“Dead Mall” videos constitute an entire genre of YouTube programming about intrepid youths who explore slowly dying shopping malls, lamenting their own nostalgia for the 1980s aesthetic and memories of childhood Saturdays well spent. A few months back, I spent a good couple of days watching them while working, curious about my own local spots at Lafayette and Washington Square Mall in Indianapolis. Then I branched out.

The United States is littered with the derelict husks of a consumer culture now long past. Online shopping and changes to recreation dealt massive blows to many malls in the early 21st century. Newly developed boutique malls closer to wealthy suburban enclaves made financial woes worse. By the time COVID-19 hit this year, most malls were already on death’s door.

“Dead Mall” videos usually feature one or two hosts who travel around the country visiting new locations. Some malls are worse off than others or offer a different level of access. Occasionally the videos involve trespassing on abandoned or condemned properties, but the majority are just daytime visits to open-but-desolate malls where a few shoppers still mill about, looking in the windows of locally owned establishments. Jewelers, florists, collectible sellers. The narrator tells the history of a mall, such as when the chain stores left, and notable events while pointing the camera at kitschy architectural elements or closed arcades.

At first, Jasper Mall seems like a feature-length exercise in “Dead Mall” discovery, but it turns out directors Bradford Thomason and Brett Whitcomb have a little more narrative finesse up their sleeves. Jasper is located about 40 miles outside Birmingham, Alabama. It lost its two primary anchor stores, Kmart and J.C. Penney, in 2016 and 2017, respectively. The documentary was filmed over the course of 2018 as the mall tried to rebrand and recover from the loss. To stem the bleeding.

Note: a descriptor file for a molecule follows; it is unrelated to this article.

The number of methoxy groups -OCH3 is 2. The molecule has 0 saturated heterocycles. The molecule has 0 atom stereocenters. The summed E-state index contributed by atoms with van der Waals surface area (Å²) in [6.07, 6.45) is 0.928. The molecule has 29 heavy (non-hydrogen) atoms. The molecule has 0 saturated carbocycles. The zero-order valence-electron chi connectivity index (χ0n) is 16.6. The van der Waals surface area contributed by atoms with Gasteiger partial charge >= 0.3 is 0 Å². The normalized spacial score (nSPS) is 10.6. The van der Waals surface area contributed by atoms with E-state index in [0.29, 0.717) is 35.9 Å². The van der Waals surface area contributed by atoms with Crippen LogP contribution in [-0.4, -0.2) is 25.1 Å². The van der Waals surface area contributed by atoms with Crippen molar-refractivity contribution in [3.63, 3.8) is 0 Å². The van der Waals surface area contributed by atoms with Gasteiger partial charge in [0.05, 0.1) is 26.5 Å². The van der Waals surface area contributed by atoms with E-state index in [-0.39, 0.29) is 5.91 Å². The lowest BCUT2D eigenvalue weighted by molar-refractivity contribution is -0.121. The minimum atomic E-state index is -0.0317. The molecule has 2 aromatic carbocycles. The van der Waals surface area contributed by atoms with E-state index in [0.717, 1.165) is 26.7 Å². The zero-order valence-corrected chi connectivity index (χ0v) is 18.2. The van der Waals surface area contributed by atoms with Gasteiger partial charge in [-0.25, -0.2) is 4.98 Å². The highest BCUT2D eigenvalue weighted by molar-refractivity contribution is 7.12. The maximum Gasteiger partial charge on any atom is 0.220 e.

Thomason and Whitcomb capture 2018 through the perspective of several local characters: a shop owner whose flower shop is on its last legs; a teenage girl going through the throes of first love; and a retiree in ailing health who enjoys games of dominoes at the mall with his buddies all feature heavily. Unlike many “Dead Mall” videos, Jasper Mall mixes the wistfulness of times past with human portraits of the people who keep the mall alive. It’s effective, empathetic storytelling that elevates the subject matter.

The main character is Mike McClelland, the mall’s jack-of-all-trades superintendent who keeps it running smoothly. In a past life, McClelland was a private zoo operator (think Tiger King, but not totally insane). “I left a zoo, and now I’m in a jungle,” he says.

McClelland does his best to attract new tenants but explains the challenges of convincing a potential big name (like Victoria’s Secret) to come into a mall where stores keep closing down and leaving town. He helps find unique solutions to the low attendance like a parking lot carnival, church sermons in the larger public spaces and the encouragement of mall walkers and retiree recreation.

2018 is a rough year for the Jasper Mall. More businesses leave — including the Subway, which means McClelland has to find a new food vendor to service customers and tenants. Private stores relocate or owners retire. Young love ends. The mall’s economic situation continues to deteriorate, and McClelland mentions optimistically the owner might have work for him at another location if this falls through. But, he mentions, the mall where his wife works a few hours away will be closing its J.C. Penney, too, despite strong sales performance. The landscape is ever-shifting, and never in the direction of mall culture’s former glory..

Mall-store employees who appear in the documentary early and apparently leave for better opportunities later discuss the quiet dignities and indignities of retail work. Many of them hate living in Jasper and want to spread their wings elsewhere.

With the pandemic, mall culture seems to have been dealt a death blow. Generally speaking, in-person retail is irrevocably damaged. So much is gone now, and in ways unimagined just months ago. Jasper Mall itself was going to do a festival run (and had just premiered at Slamdance Film Festival) before the world changed in March.

Before then, Jasper Mall was just a good-natured documentary about the way retail culture has changed and those left behind in old spaces long and at large abandoned. Now it feels like a broader eulogy. We’re not only looking back at the fall of the shopping mall, but the obliteration of retail worker culture — of the hard work of men like McClelland and the people who worked in small storefronts scraping by in areas of the country destroyed by economic decline for decades.

The easy-listening mall music that permeates the halls of Jasper Mall is nothing but a funeral march.

Jasper Mall is available on all streaming platforms.